Foreign Policy & War

Bush’s WMD Flimflams

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The Bush administration’s rush to war against Iraq was justified largely by the danger that Iraq’s weapons of mass destruction supposedly posed to the United States and to U.S. allies. In his January 28, 2003, state of the Union address, Bush denounced Saddam as “the dictator who is assembling the world’s ... [click for more]

Book Review: Gulag

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Gulag: A History by Anne Applebaum (New York: Doubleday, 2003); 677 pages; $35. Siberia. The word has had a chilling connotation for people around the world for 200 years. Long before Lenin and the Bolsheviks came to power in 1917, the tsarist regime had used the vast area that stretches from the Ural Mountains to the Pacific and Arctic Oceans as ... [click for more]

Foreign Policy for Tyros

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The Declaration of Independence In 1775 at Concord and Lexington, a small group of British citizens living in America took up arms against their own government, starting the American Revolution. Other British citizens chose to support their government and its troops during the crisis. Did You Know?Did you know that the British Empire ruled ... [click for more]

Speaking of Lies

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Speaking of lies, we might want to remind ourselves of the one that was issued after the September 11 attacks — that those attacks were motivated by hatred for America’s “freedom and values” rather than by hatred for U.S. foreign policy. The lie is likely to become of renewed importance now that al-Qaeda is promising ... [click for more]

A President Lies about War? Shocking!

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It is regarded as beyond the pale to suggest that a president of the United States would lie or otherwise play politics to win support for a war. Even President Bushs biggest critics in the Democratic Party shrink from using the L-word when they talk about the famous 16 words or the presidents other unequivocal pre-war claims about Saddam ... [click for more]

Jail John Ashcroft

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U.S. District Judge Leonie Brinkema is expected to issue a critical sanction any day in the federal criminal case prosecution of Zacharias Moussaoui, who is charged with having conspired to participate in the September 11 terrorist attacks. The order arises out of the government’s refusal to comply with the judge’s order that the government produce ... [click for more]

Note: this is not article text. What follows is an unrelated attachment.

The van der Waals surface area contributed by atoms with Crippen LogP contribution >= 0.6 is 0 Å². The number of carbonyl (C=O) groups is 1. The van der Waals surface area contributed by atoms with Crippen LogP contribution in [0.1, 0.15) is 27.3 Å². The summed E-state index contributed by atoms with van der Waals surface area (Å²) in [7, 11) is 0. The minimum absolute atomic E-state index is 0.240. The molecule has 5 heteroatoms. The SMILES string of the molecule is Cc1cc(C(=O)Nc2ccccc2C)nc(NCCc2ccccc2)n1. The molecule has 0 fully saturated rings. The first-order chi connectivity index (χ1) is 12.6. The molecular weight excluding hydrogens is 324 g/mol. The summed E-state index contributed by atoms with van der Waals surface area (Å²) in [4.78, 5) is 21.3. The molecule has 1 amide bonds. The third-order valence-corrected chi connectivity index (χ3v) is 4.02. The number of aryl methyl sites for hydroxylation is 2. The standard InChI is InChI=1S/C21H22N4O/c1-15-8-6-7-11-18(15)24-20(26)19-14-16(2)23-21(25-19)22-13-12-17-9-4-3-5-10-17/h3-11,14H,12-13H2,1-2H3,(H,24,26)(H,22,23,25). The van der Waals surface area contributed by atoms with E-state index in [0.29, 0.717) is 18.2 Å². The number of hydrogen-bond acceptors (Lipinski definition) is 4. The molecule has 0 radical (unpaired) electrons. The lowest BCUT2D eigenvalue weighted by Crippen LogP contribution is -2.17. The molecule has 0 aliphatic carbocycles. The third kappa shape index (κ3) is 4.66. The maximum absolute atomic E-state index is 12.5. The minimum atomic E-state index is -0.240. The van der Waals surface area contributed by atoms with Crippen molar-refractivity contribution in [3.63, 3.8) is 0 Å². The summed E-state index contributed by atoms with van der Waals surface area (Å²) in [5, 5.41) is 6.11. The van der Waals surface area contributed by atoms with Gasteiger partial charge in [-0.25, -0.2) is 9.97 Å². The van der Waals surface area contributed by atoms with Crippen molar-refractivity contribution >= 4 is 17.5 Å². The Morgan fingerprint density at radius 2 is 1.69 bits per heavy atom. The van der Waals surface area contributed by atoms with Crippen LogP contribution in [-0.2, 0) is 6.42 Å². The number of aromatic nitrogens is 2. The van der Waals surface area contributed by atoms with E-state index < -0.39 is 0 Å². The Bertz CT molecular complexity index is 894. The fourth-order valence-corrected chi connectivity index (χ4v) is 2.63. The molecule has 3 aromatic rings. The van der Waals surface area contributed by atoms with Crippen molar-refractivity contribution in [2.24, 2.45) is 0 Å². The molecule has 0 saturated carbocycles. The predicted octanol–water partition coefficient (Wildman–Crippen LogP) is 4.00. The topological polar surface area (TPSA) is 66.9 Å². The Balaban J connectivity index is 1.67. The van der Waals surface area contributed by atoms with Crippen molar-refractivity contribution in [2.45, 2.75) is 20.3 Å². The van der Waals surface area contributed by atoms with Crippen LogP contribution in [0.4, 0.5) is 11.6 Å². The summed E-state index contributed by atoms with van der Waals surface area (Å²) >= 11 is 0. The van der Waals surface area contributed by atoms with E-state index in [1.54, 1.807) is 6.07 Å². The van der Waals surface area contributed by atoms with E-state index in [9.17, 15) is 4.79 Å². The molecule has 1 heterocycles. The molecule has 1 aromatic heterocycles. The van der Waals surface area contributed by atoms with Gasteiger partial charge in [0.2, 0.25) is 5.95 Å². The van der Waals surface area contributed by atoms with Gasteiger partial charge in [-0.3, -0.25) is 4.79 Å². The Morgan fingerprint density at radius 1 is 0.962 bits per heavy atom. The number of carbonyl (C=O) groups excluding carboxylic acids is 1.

Classical Liberalism and World Peace

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Since the end of the First World War in 1918, the world has been in search of international order and global peace through the political method of international organization. The League of Nations was seen as the great hope for world peace and security. Its failure in the years between the two world wars was taken ... [click for more]

Book Review: Defend America First

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Defend America First: The Antiwar Editorials of the Saturday Evening Post, 1939–1942 by Garet Garrett (Caldwell, Idaho, 2003); 285 pages; $13.95. It has now long been taken for granted by the American citizenry that the president of the United States, in his role as commander in chief, has the authority and power to send American armed forces into harm’s ... [click for more]

Even with Weapons, Hussein Was No Threat

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The glaring absence of unconventional Iraqi arms should not blind us to the fact that even if Saddam Hussein had amassed chemical, biological, and — yes — even nuclear weapons, he would not have posed a threat to the American people. As offensive tools, those weapons would have been ... [click for more]

Selected Bibliography from The Failure of America’s Foreign Wars

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The following is a bibliography of revisionist works that was included in The Failure of America’s Foreign Wars, published by The Future of Freedom Foundation in 1996. The bibliography was prepared by Richard M. Ebeling. Acton, Lord (John Emerich Edward Dalberg-Acton). “Nationality,” in Essays in the History of Liberty. Indianapolis, Ind.: Liberty Classics, 1985. Ambrose, ... [click for more]

Preface to The Failure of America’s Foreign Wars

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The following is the preface to The Failure of America’s Foreign Wars, published by The Future of Freedom Foundation in 1996. For over one hundred years, the American way of life was unique: no income taxation, Social Security, Medicare, Medicaid, public schooling, economic regulations, or welfare. Except for allowing slavery, government’s role was primarily ... [click for more]

Foreign Policy in One Lesson

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“The art of economics,” Henry Hazlitt wrote in his classic, Economics in One Lesson, “consists in looking not merely at the immediate but at the longer effects of any act or policy; it consists in tracing the consequences of that policy not merely for one group but for all groups.” This sensible principle has attained the status of Great Truth among ... [click for more]
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